Quick Takes On Today’s HSR Stimulus Announcement
While we celebrate the announcement of HSR stimulus funds for California and debate its implications, HSR critics are still getting their ideas into the state’s media. Below are some reactions to today’s HSR stimulus announcement, but first have a look at yours truly explaining to Central Coast TV viewers tonight the meaning of the HSR sitmulus.
The LA Times gives some space to HSR critics Richard Tolmach and Alan Lowenthal:
“There are lots of complications that need to be worked out before they can build,” said Richard Tolmach, director of the California Rail Foundation. “They haven’t determined the right of way between San Jose and Gilroy. Service doesn’t look feasible in the Central Valley. The L.A. to Anaheim route is pretty challenged.”
This is all nonsense and distortions of the truth that the LA Times should have fact-checked before publishing. Service absolutely looks feasible in the Central Valley; Tolmach is just making shit up here. He doesn’t explain what the challenges are with the LA-Anaheim route. One would think he’d be pleased that non-HSR passenger rail got $100 million in funds.
Worse is Alan Lowenthal:
State Sen. Alan Lowenthal (D-Long Beach), who has presided over six hearings into the high-speed rail project as chairman of the Senate Transportation and Housing Committee, is a supporter of the proposal. However, he also said there are significant financial and planning hurdles.
Lowenthal contends that the project’s ridership and cost forecasts, which have changed repeatedly, might be unreliable and he questioned whether the authority could secure enough money to complete construction as scheduled.
“How are they going to go from $6 [billion] to $7 billion in funding to $42 billion?” Lowenthal asked. “How are they going to attract private investors? How do they expect to get $17 billion to $19 billion, as they have said, from the feds?”
But Lowenthal here, as at the Palo Alto hearing last week, has been completely unable to actually explain in any detail what is wrong with the ridership studies. He just asserts there’s something wrong without proving it, which is nonsense. As to the costs, he’s being willfully ignorant here, misstating the amount of funding HSR has – it’s actually $11.25 billion – and playing dumb when it comes to the federal funding issue, not acknowledging that there’s $2.5 billion in the current fiscal year budget, a jobs bill likely to include some more HSR funds, an unfinished transportation bill also likely to include HSR funds, and a proposed National Infrastructure Bank that would further fund HSR. Lowenthal could, you know, just call up Dianne Feinstein or Barbara Boxer if he were worried about this.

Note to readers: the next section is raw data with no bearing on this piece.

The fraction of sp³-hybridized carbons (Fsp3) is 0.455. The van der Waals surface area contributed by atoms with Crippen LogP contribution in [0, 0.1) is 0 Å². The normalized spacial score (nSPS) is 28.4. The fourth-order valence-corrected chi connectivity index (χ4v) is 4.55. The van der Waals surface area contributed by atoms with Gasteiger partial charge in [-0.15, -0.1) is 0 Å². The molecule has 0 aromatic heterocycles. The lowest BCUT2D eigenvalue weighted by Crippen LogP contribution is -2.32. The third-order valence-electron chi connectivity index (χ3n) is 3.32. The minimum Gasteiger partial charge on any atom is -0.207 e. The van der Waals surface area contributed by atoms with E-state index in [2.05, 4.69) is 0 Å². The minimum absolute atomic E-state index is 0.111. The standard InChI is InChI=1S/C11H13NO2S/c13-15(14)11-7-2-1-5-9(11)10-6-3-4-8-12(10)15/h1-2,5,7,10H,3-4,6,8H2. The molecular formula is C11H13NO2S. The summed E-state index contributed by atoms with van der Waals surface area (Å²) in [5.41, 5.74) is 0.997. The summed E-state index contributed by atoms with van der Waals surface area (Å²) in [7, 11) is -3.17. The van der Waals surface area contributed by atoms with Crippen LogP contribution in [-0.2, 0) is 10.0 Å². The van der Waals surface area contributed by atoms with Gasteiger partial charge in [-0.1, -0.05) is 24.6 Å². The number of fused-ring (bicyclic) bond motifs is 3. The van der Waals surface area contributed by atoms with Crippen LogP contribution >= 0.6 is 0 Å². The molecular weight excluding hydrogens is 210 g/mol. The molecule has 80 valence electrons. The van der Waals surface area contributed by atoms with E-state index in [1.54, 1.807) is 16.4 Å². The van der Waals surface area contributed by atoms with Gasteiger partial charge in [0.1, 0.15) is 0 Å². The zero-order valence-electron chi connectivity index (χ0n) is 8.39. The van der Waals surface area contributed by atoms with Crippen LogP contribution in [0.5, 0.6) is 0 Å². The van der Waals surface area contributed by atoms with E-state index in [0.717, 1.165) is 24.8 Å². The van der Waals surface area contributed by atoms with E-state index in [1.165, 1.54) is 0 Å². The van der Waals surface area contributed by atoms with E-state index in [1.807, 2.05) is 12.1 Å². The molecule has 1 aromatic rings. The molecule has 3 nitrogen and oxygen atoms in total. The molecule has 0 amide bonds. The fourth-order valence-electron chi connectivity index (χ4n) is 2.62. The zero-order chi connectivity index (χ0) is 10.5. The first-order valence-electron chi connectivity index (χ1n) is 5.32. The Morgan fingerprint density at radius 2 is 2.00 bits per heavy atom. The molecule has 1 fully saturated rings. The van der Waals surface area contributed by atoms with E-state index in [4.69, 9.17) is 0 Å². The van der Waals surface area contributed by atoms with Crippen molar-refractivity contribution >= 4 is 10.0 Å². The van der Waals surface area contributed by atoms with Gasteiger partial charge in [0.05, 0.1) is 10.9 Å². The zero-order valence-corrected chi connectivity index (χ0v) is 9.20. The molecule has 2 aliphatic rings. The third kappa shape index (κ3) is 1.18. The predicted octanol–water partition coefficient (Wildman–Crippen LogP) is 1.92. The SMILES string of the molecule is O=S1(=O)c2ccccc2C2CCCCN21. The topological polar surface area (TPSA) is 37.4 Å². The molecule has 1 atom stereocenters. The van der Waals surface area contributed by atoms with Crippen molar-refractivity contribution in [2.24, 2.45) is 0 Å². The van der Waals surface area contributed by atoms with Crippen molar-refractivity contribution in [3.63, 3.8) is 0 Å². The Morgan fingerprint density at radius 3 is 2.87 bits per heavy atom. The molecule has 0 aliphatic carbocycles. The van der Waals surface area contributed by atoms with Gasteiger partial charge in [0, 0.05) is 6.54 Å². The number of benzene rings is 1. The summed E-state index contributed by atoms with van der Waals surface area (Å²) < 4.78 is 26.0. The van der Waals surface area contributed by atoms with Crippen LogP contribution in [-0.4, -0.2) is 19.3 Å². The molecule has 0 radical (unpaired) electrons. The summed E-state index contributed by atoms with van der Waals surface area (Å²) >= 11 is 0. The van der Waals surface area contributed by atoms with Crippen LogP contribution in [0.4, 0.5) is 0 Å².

Meanwhile the San Jose Mercury-News offers some interesting views on what should be done with the funds:
“I would like to see this additional funding dedicated to a tunnel under San Jose,” said John Urban, president of the Newhall Neighborhood Association, which represents 1,600 residents near the proposed rail corridor. “This would preserve the character of downtown and our adjacent neighborhoods.”
Yeah, I don’t think that’s gonna happen. Sure, a tunnel could happen, but not with these funds. The stimulus funds are going to the core elements of the project, not necessarily to something like a tunnel in San Jose. If that tunnel is to be funded, local sources will likely be required.
Of course, the Peninsula HSR critics took their shots at the stimulus, suggesting that the aesthetic concerns of prosperous homeowners took precedence over the desperate need for jobs for working-class residents in their communities:
Palo Alto Mayor Pat Burt called the new construction timeline “very optimistic.” Like others, he said he’s concerned that the state won’t give cities and residents enough time to scrutinize what is being called the biggest infrastructure project in the nation.
Of course, Burt was on the Palo Alto city council in 2008 when it unanimously endorsed Prop 1A. Cities and residents have had plenty of time to scrutinize the project, and will have almost all of 2010 to work through the upcoming draft alternatives analysis, not to mention the fact that a lot of time was spent in 2009 debating this issue as well. I’m all for a thorough planning process, but at some point decisions have to be made and steel put in the ground. When the state’s economic recovery is on the line, it’s reasonable to tell Palo Alto that we’ll give them plenty of time to look the details over and give their input, but we’re not going to wait around forever.
But why let the critics have the last word? Here are some comments from HSR backers:
“Finally, finally, finally — it’s going to happen,” said Sen. Dianne Feinstein, D-Calif., who pushed for bullet trains 20 years ago in her failed gubernatorial bid.
The trains will revitalize how Californians travel, officials said.
“Once the projects are completed, the high-speed corridors would allow travel between Riverside and Los Angeles in just 33 minutes,” said Sen. Barbara Boxer, D-Calif. From Los Angeles, riders could be in Sacramento in two hours and 17 minutes, she said.
While the funding amounts to about half of the state’s $4.7 billion request, Boxer said the Obama administration had to spread the money out to ensure enough political support to keep high-speed rail projects going.
LaHood and Boxer both said they are optimistic about California receiving more federal funds for high-speed rail.
“This is a project of national significance and, therefore, they’re going to have high priority and they’re going to become part of our funding process,” Boxer said.
Our federal representatives helped make these stimulus funds possible, and for that we thank them. At least for today. Tomorrow, we tell them to get back to work and ensure that we have a stable, long-term source of HSR funding so that days like today become routine over the coming decade.